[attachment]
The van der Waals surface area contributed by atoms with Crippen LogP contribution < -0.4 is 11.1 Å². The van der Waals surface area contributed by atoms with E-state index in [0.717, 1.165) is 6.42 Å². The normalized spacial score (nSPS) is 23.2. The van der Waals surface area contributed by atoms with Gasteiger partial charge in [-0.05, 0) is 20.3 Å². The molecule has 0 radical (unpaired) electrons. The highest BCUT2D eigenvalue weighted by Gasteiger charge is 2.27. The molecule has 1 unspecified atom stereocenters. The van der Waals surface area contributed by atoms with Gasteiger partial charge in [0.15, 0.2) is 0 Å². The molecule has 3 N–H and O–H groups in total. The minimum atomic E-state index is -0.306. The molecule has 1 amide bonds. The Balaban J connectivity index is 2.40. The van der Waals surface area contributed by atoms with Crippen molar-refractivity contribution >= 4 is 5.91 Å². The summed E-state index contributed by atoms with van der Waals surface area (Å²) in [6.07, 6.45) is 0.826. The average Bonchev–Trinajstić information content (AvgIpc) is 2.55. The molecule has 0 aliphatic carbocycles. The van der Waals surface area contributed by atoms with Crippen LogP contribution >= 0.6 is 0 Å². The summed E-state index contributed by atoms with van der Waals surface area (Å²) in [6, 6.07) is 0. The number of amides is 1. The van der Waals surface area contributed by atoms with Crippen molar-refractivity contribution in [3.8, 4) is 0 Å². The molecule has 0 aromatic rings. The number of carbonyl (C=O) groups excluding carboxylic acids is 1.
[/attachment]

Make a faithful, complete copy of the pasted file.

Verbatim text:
The van der Waals surface area contributed by atoms with Crippen LogP contribution < -0.4 is 11.1 Å². The van der Waals surface area contributed by atoms with E-state index in [0.717, 1.165) is 6.42 Å². The normalized spacial score (nSPS) is 23.2. The van der Waals surface area contributed by atoms with Gasteiger partial charge in [-0.05, 0) is 20.3 Å². The molecule has 0 radical (unpaired) electrons. The highest BCUT2D eigenvalue weighted by Gasteiger charge is 2.27. The molecule has 1 unspecified atom stereocenters. The van der Waals surface area contributed by atoms with Gasteiger partial charge in [0.15, 0.2) is 0 Å². The molecule has 3 N–H and O–H groups in total. The minimum atomic E-state index is -0.306. The molecule has 1 amide bonds. The Balaban J connectivity index is 2.40. The van der Waals surface area contributed by atoms with Crippen molar-refractivity contribution >= 4 is 5.91 Å². The summed E-state index contributed by atoms with van der Waals surface area (Å²) in [6.07, 6.45) is 0.826. The average Bonchev–Trinajstić information content (AvgIpc) is 2.55. The molecule has 0 aliphatic carbocycles. The van der Waals surface area contributed by atoms with Crippen LogP contribution >= 0.6 is 0 Å². The summed E-state index contributed by atoms with van der Waals surface area (Å²) in [6, 6.07) is 0. The number of amides is 1. The van der Waals surface area contributed by atoms with Crippen molar-refractivity contribution in [3.8, 4) is 0 Å². The molecule has 0 aromatic rings. The number of carbonyl (C=O) groups excluding carboxylic acids is 1.